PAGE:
Vasco da Gama now made his preparations to go on shore, and pay his long-promised visit to the swarthy sovereign of Calicut. He ordered the presents to be got ready, and twelve picked men to put on their best apparel so as to accompany him to the court in due state. The presents intended for the Zamorin were rich and curious. Among them were red cloths and velvets, a piece of yellow satin; a chair covered with rich brocade and ornamented with shining silver nails, two cushions of red satin with gold-thread tassels dangling at the ends, a chased and gilded hand-basin and ewer, a large and richly gilded mirror, fifty scarlet caps with crimson twisted silk buttons and tassels, and fifty sheaths of Flemish knives with ivory handles. These things were all carefully wrapped in fine napkins, and stowed in the boats which were to attend Vasco to the shore. Surely such presents were handsome enough to satisfy the greed of the most covetous of kings.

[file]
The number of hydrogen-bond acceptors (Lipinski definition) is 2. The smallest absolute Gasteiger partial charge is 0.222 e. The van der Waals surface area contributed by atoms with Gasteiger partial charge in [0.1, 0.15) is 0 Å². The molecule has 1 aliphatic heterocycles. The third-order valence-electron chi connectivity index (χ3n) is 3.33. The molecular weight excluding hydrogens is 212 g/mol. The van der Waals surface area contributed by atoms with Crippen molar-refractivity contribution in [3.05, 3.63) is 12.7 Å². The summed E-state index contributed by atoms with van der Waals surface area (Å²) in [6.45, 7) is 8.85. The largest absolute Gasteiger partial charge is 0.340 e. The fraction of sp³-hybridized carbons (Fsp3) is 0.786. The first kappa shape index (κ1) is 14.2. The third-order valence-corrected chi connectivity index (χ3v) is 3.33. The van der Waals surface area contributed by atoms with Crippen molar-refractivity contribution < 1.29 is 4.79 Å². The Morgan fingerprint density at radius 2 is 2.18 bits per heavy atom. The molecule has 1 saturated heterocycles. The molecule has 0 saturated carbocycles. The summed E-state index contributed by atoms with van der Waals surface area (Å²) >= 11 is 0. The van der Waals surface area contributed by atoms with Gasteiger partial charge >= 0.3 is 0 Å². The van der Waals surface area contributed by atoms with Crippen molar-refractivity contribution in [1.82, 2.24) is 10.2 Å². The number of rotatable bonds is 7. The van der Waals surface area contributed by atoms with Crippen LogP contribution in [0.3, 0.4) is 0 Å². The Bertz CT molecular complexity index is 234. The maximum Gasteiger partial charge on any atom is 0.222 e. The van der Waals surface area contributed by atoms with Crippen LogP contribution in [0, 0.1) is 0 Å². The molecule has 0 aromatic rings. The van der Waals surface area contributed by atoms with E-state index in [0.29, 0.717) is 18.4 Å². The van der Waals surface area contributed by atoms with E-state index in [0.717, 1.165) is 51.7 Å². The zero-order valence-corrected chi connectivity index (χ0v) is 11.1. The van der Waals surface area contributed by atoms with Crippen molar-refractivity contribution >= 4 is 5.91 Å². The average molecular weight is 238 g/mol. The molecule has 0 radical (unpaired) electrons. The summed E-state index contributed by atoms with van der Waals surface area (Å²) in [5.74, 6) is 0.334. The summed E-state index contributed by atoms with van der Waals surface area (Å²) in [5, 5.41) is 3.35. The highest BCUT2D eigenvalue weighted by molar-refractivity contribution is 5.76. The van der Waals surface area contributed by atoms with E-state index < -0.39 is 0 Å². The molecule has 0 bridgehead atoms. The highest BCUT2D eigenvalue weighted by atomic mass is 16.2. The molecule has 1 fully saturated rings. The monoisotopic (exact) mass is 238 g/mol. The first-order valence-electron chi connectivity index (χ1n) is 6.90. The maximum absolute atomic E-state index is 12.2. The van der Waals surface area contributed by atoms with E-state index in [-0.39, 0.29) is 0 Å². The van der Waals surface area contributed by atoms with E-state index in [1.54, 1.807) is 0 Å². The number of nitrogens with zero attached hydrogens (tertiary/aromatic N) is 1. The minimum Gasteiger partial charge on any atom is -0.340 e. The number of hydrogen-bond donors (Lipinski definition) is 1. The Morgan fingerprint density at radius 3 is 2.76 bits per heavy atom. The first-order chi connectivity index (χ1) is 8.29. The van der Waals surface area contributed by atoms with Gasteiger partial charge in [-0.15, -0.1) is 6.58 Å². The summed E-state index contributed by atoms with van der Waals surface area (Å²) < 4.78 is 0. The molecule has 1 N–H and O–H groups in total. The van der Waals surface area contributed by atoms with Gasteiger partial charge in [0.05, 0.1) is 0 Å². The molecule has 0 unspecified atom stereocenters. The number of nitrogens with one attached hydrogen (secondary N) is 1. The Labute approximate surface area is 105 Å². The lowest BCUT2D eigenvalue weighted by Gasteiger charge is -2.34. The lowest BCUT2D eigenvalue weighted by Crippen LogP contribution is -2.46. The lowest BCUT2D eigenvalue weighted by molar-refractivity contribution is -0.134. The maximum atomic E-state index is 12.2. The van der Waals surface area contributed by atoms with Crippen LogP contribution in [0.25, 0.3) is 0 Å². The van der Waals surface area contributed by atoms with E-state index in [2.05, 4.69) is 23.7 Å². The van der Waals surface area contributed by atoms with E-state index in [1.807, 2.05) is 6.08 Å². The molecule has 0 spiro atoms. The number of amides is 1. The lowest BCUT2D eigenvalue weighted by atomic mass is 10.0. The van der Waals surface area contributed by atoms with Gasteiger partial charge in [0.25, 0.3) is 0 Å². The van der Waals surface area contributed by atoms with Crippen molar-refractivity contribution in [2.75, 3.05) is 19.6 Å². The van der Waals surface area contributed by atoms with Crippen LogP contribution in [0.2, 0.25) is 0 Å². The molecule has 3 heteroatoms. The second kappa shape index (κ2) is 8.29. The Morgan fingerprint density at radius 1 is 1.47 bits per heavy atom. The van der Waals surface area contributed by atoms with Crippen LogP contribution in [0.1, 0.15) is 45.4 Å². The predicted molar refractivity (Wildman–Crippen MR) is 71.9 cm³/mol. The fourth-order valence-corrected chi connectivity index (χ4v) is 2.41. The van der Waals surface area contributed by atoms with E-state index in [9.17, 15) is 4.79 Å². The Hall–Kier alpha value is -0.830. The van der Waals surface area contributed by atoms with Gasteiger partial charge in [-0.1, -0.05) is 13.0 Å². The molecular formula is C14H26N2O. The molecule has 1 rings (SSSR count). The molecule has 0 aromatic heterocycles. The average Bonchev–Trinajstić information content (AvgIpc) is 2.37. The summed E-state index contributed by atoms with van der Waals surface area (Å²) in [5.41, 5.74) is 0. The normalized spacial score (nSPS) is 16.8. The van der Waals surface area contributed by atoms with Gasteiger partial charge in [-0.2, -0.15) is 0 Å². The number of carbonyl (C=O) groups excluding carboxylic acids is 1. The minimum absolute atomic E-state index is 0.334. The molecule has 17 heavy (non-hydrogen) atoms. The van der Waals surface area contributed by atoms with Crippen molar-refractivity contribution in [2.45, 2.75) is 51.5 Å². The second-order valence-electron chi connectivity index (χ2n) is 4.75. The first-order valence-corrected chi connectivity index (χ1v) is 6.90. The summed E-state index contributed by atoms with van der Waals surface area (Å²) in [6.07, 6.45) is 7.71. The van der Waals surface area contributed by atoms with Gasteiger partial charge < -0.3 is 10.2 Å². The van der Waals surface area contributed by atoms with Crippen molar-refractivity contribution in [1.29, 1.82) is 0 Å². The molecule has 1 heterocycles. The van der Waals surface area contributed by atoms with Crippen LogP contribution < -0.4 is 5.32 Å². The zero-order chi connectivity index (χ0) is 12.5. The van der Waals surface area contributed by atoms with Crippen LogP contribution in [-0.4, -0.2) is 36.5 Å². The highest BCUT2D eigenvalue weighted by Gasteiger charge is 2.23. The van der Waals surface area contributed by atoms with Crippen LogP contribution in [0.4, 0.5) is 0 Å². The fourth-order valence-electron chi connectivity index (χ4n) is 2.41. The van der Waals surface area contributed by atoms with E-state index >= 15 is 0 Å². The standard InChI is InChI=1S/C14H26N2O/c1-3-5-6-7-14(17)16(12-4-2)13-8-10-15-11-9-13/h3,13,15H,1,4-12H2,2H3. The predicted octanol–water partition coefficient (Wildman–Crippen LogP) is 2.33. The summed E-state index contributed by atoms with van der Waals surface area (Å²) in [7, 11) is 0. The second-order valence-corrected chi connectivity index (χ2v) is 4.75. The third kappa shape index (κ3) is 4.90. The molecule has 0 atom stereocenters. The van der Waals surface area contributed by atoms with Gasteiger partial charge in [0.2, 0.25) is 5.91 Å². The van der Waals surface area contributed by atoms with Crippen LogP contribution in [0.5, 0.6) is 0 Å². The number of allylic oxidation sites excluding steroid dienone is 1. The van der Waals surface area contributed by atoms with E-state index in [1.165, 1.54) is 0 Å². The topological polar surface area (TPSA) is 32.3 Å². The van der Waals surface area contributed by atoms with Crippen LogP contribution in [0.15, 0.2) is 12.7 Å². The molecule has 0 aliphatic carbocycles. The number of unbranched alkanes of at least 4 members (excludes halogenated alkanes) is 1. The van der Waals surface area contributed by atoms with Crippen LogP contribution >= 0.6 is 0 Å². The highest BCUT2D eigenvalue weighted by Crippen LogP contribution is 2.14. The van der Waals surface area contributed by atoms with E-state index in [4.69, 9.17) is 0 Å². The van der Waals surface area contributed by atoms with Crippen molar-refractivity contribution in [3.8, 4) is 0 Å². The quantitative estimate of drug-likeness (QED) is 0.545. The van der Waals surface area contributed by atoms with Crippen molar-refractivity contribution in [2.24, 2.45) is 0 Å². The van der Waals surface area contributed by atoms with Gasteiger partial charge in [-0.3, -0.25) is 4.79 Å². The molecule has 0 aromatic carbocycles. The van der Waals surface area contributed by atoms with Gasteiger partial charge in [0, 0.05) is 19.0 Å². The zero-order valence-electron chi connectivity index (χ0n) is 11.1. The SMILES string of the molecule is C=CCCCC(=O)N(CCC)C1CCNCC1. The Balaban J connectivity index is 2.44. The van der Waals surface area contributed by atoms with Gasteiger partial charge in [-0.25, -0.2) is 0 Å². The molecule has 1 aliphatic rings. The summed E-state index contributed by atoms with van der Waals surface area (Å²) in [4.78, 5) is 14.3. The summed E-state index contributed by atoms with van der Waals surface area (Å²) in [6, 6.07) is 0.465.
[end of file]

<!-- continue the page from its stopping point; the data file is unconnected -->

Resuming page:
Just as Vasco was about to embark, he received a warning from Monsayde that the Zamorin had indeed gone off to his country-seat. This made Vasco angry, and he at once sent Word to the Gozil, that he would not come ashore until the Zamorin had returned to his palace again.

The Zamorin then reluctantly returned to Calicut, and now at last avowed his readiness to receive Vasco at the palace.

As the boat bearing Vasco da Gama, his twelve guards, and the presents, pushed out from the San Gabriel, it presented a gay and novel sight to the concourse of natives who crowded the quays. Flags and streamers fluttered at the bow and stem; cannon peeped over the sides; trumpets were blown; and the rich apparel of the captain and his companions shone brilliantly in the sunlight.